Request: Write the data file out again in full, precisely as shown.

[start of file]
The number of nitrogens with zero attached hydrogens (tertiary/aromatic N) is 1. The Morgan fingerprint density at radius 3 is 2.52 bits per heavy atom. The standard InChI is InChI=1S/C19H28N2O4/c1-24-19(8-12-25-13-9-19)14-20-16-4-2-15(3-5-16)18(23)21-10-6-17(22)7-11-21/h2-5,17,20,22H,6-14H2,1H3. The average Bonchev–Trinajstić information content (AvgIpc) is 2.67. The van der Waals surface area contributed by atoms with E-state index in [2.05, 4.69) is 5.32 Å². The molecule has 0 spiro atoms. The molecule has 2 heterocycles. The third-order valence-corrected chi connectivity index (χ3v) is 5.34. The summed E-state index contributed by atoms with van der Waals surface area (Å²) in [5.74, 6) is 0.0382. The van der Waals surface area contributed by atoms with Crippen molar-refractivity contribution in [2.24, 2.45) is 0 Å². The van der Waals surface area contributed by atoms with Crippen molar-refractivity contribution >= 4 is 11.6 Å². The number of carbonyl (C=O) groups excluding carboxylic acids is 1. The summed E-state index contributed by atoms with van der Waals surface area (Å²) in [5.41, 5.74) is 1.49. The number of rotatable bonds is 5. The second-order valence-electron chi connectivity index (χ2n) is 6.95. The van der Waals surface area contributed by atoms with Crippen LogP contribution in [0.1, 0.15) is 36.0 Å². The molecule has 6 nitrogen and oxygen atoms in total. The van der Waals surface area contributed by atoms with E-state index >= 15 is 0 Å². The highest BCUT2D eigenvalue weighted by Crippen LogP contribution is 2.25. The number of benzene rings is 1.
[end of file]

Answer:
The number of nitrogens with zero attached hydrogens (tertiary/aromatic N) is 1. The Morgan fingerprint density at radius 3 is 2.52 bits per heavy atom. The standard InChI is InChI=1S/C19H28N2O4/c1-24-19(8-12-25-13-9-19)14-20-16-4-2-15(3-5-16)18(23)21-10-6-17(22)7-11-21/h2-5,17,20,22H,6-14H2,1H3. The average Bonchev–Trinajstić information content (AvgIpc) is 2.67. The van der Waals surface area contributed by atoms with E-state index in [2.05, 4.69) is 5.32 Å². The molecule has 0 spiro atoms. The molecule has 2 heterocycles. The third-order valence-corrected chi connectivity index (χ3v) is 5.34. The summed E-state index contributed by atoms with van der Waals surface area (Å²) in [5.74, 6) is 0.0382. The van der Waals surface area contributed by atoms with Crippen molar-refractivity contribution in [2.24, 2.45) is 0 Å². The van der Waals surface area contributed by atoms with Crippen molar-refractivity contribution >= 4 is 11.6 Å². The number of carbonyl (C=O) groups excluding carboxylic acids is 1. The summed E-state index contributed by atoms with van der Waals surface area (Å²) in [5.41, 5.74) is 1.49. The number of rotatable bonds is 5. The second-order valence-electron chi connectivity index (χ2n) is 6.95. The van der Waals surface area contributed by atoms with Crippen LogP contribution in [0.1, 0.15) is 36.0 Å². The molecule has 6 nitrogen and oxygen atoms in total. The van der Waals surface area contributed by atoms with E-state index >= 15 is 0 Å². The highest BCUT2D eigenvalue weighted by Crippen LogP contribution is 2.25. The number of benzene rings is 1.